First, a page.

A new analysis has found that breastfeeding for more than six months may safeguard nonsmoking mothers against breast cancer. The same does not seem to hold true for smoking mothers, though. Published early online in the Journal of Clinical Nursing, the findings add to the list of benefits of breastfeeding for women and their babies.
To look at the relationship between breast cancer and certain aspects of pregnancy and breastfeeding, Emilio González-Jiménez, PhD, of the University of Granada in Spain, and his colleagues analyzed the medical records of 504 female patients who were 19 to 91 years of age and who had been diagnosed and treated for breast cancer from 2004 to 2009 at the San Cecilio University Hospital in Granada. The team looked at factors including age of diagnosis, how long the women breastfed, family history of cancer, obesity, alcohol consumption, and smoking habits.
Their analysis revealed that women who underwent childbirth and who breastfed were diagnosed with breast cancer at a later age, regardless of the patients' family history of cancer. Nonsmokers who breastfed for periods of longer than six months tended to be diagnosed with breast cancer much later in life--an average of 10 years later than nonsmokers who breastfed for a shorter period. In contrast, female smokers were diagnosed with breast cancer at a younger age and obtained no significant benefit from a longer period of breastfeeding.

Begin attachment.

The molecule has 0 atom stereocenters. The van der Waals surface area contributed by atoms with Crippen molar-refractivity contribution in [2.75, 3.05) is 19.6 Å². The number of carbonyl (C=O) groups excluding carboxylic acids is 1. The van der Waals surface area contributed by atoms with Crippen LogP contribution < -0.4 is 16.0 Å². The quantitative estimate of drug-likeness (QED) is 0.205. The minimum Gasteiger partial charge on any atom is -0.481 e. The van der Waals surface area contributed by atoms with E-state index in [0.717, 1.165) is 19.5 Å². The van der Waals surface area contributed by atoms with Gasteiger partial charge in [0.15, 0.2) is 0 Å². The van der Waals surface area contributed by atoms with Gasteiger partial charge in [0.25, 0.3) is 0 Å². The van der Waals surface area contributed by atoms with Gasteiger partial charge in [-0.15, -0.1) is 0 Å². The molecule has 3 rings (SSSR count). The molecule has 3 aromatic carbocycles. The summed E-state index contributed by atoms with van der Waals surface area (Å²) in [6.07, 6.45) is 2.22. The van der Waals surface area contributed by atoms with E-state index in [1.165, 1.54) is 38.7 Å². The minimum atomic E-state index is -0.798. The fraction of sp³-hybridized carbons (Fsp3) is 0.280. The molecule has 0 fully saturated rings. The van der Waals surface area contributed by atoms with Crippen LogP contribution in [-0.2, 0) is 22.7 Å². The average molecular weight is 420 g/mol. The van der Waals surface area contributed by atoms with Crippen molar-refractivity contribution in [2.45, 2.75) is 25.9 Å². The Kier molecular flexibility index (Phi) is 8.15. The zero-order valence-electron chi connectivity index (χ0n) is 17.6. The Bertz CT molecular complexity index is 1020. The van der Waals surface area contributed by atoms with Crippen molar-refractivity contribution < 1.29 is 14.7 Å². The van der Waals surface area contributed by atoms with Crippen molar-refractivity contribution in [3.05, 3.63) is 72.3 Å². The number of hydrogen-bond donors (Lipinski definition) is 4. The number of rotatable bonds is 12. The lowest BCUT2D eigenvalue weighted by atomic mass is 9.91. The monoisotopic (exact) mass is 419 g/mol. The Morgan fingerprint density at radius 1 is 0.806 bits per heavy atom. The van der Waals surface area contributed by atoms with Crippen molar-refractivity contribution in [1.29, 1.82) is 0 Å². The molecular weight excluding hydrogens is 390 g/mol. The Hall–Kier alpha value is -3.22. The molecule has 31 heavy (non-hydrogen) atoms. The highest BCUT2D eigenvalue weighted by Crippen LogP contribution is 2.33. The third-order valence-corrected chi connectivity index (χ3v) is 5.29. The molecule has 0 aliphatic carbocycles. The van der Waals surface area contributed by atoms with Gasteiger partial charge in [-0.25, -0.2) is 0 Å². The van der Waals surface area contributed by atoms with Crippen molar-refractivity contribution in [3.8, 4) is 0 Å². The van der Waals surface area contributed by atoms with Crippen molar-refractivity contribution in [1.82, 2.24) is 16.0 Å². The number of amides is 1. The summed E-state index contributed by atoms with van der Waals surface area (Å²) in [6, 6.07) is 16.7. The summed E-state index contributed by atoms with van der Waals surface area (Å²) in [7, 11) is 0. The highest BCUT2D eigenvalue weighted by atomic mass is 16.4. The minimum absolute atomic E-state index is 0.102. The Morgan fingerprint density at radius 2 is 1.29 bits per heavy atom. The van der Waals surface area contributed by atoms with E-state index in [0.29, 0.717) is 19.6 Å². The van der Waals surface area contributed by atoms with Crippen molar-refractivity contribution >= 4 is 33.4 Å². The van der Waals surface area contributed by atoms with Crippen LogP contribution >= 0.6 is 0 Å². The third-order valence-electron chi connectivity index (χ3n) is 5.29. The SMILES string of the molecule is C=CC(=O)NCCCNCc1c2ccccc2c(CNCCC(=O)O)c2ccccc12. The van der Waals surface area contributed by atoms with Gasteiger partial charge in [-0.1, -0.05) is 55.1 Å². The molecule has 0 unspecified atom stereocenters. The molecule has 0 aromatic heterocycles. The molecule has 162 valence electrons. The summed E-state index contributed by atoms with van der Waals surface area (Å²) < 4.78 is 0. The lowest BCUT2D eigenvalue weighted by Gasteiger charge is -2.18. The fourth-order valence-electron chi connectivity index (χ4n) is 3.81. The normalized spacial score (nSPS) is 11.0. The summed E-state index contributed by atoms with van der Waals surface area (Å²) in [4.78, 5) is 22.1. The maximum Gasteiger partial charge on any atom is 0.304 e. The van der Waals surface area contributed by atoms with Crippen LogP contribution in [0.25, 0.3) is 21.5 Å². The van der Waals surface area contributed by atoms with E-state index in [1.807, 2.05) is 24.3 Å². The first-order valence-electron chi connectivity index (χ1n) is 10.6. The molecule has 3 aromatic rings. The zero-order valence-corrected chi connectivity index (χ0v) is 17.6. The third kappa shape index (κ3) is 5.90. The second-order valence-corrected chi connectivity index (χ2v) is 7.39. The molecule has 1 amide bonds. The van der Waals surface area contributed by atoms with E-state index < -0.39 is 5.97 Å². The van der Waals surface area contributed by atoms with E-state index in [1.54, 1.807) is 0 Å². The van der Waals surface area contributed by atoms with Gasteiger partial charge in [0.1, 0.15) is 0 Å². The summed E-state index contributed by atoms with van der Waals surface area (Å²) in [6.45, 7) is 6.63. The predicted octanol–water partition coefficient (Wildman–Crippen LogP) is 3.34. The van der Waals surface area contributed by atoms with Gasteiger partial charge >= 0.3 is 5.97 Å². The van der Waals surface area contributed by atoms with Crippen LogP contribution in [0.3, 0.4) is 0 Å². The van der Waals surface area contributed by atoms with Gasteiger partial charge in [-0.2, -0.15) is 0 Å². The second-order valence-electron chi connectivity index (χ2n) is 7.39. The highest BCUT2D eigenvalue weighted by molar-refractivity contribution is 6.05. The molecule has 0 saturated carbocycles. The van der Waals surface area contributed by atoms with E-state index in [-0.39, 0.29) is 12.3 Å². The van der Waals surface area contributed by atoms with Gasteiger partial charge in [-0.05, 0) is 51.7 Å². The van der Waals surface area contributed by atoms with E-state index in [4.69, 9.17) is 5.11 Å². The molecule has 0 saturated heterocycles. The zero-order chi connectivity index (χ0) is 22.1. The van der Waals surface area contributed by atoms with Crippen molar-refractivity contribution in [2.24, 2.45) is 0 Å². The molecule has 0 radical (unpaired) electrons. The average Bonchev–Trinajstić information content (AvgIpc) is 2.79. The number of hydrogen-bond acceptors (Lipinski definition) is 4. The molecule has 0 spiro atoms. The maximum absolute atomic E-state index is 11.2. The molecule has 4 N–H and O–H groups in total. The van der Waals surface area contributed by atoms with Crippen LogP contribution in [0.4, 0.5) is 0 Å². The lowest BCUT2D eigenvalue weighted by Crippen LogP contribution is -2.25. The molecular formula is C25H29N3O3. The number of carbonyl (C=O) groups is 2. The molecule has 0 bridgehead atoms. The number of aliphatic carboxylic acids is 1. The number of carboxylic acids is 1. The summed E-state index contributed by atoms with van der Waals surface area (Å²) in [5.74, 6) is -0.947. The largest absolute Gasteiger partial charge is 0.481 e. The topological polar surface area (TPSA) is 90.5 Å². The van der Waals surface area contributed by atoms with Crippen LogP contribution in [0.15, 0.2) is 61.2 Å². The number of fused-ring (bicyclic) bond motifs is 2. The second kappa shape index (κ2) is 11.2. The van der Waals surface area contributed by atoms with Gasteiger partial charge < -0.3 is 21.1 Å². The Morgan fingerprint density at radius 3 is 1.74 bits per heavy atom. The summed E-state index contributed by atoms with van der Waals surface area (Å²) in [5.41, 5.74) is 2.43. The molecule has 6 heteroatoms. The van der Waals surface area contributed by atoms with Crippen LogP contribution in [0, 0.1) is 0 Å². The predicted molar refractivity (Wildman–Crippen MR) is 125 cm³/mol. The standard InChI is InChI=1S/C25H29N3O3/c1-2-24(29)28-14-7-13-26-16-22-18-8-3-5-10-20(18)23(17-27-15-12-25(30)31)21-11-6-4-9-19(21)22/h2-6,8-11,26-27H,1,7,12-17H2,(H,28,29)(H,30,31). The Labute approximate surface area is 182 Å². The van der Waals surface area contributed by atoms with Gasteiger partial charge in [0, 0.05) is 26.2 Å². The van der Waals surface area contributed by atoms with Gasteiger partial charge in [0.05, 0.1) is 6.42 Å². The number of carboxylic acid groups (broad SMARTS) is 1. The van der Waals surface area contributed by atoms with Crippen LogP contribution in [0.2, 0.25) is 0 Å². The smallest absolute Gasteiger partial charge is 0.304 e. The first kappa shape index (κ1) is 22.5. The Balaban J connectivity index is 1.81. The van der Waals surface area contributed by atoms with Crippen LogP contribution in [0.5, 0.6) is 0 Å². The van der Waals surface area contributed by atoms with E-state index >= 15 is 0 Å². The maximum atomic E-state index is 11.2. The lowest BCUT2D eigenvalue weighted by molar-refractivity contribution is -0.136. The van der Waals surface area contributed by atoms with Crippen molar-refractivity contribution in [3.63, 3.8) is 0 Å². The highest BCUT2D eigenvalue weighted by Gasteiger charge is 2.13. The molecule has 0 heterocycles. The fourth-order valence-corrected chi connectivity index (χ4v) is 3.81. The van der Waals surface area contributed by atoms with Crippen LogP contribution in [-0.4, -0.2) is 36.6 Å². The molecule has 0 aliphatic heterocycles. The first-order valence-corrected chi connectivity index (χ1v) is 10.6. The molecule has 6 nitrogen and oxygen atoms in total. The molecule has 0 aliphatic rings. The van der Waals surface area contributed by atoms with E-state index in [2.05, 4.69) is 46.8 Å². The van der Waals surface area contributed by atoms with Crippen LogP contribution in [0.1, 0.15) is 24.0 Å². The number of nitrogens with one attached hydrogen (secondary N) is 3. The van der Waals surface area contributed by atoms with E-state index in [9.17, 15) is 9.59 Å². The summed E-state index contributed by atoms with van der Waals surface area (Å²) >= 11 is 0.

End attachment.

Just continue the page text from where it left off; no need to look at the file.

"The results suggest that for nonsmokers, breastfeeding for more than six months not only provides children with numerous health benefits, but it also may protect mothers from breast cancer," said Dr. González-Jiménez.